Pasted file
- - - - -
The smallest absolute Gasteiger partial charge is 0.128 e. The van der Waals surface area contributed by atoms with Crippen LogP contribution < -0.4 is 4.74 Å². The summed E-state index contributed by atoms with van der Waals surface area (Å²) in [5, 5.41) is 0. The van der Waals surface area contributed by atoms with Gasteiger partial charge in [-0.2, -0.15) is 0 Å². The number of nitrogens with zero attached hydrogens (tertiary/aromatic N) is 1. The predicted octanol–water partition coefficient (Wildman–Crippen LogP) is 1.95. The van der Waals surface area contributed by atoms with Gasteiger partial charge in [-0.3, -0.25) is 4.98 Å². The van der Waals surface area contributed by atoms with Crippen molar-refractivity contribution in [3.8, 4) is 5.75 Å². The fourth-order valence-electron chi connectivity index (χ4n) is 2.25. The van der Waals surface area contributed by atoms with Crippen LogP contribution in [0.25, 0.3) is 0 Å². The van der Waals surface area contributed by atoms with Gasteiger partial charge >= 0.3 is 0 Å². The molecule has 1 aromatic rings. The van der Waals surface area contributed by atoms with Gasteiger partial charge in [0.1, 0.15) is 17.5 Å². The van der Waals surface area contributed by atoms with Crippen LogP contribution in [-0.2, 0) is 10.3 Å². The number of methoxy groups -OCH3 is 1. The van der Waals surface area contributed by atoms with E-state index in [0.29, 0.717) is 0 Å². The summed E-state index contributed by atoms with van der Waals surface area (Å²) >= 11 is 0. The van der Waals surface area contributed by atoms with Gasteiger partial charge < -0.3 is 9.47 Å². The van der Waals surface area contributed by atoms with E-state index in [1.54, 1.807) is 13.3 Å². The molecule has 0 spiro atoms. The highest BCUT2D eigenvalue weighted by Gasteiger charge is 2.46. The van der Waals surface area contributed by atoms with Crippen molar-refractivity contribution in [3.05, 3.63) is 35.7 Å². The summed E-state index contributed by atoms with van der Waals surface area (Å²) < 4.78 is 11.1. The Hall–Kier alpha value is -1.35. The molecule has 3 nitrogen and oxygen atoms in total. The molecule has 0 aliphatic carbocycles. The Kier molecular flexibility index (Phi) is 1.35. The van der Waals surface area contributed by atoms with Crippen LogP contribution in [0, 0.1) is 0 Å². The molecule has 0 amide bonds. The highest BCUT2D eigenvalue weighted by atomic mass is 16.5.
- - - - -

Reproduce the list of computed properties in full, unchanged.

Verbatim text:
The smallest absolute Gasteiger partial charge is 0.128 e. The van der Waals surface area contributed by atoms with Crippen LogP contribution < -0.4 is 4.74 Å². The summed E-state index contributed by atoms with van der Waals surface area (Å²) in [5, 5.41) is 0. The van der Waals surface area contributed by atoms with Gasteiger partial charge in [-0.2, -0.15) is 0 Å². The number of nitrogens with zero attached hydrogens (tertiary/aromatic N) is 1. The predicted octanol–water partition coefficient (Wildman–Crippen LogP) is 1.95. The van der Waals surface area contributed by atoms with Gasteiger partial charge in [-0.3, -0.25) is 4.98 Å². The van der Waals surface area contributed by atoms with Crippen molar-refractivity contribution in [3.8, 4) is 5.75 Å². The fourth-order valence-electron chi connectivity index (χ4n) is 2.25. The van der Waals surface area contributed by atoms with Crippen LogP contribution in [0.25, 0.3) is 0 Å². The van der Waals surface area contributed by atoms with Gasteiger partial charge >= 0.3 is 0 Å². The molecule has 1 aromatic rings. The van der Waals surface area contributed by atoms with Gasteiger partial charge in [0.1, 0.15) is 17.5 Å². The van der Waals surface area contributed by atoms with Crippen LogP contribution in [-0.2, 0) is 10.3 Å². The number of methoxy groups -OCH3 is 1. The van der Waals surface area contributed by atoms with E-state index in [0.29, 0.717) is 0 Å². The summed E-state index contributed by atoms with van der Waals surface area (Å²) >= 11 is 0. The van der Waals surface area contributed by atoms with Gasteiger partial charge < -0.3 is 9.47 Å². The van der Waals surface area contributed by atoms with E-state index in [1.54, 1.807) is 13.3 Å². The molecule has 0 spiro atoms. The highest BCUT2D eigenvalue weighted by Gasteiger charge is 2.46. The van der Waals surface area contributed by atoms with Crippen molar-refractivity contribution in [3.05, 3.63) is 35.7 Å². The summed E-state index contributed by atoms with van der Waals surface area (Å²) < 4.78 is 11.1. The Hall–Kier alpha value is -1.35. The molecule has 3 nitrogen and oxygen atoms in total. The molecule has 0 aliphatic carbocycles. The Kier molecular flexibility index (Phi) is 1.35. The van der Waals surface area contributed by atoms with Crippen LogP contribution in [0, 0.1) is 0 Å². The molecule has 0 amide bonds. The highest BCUT2D eigenvalue weighted by atomic mass is 16.5.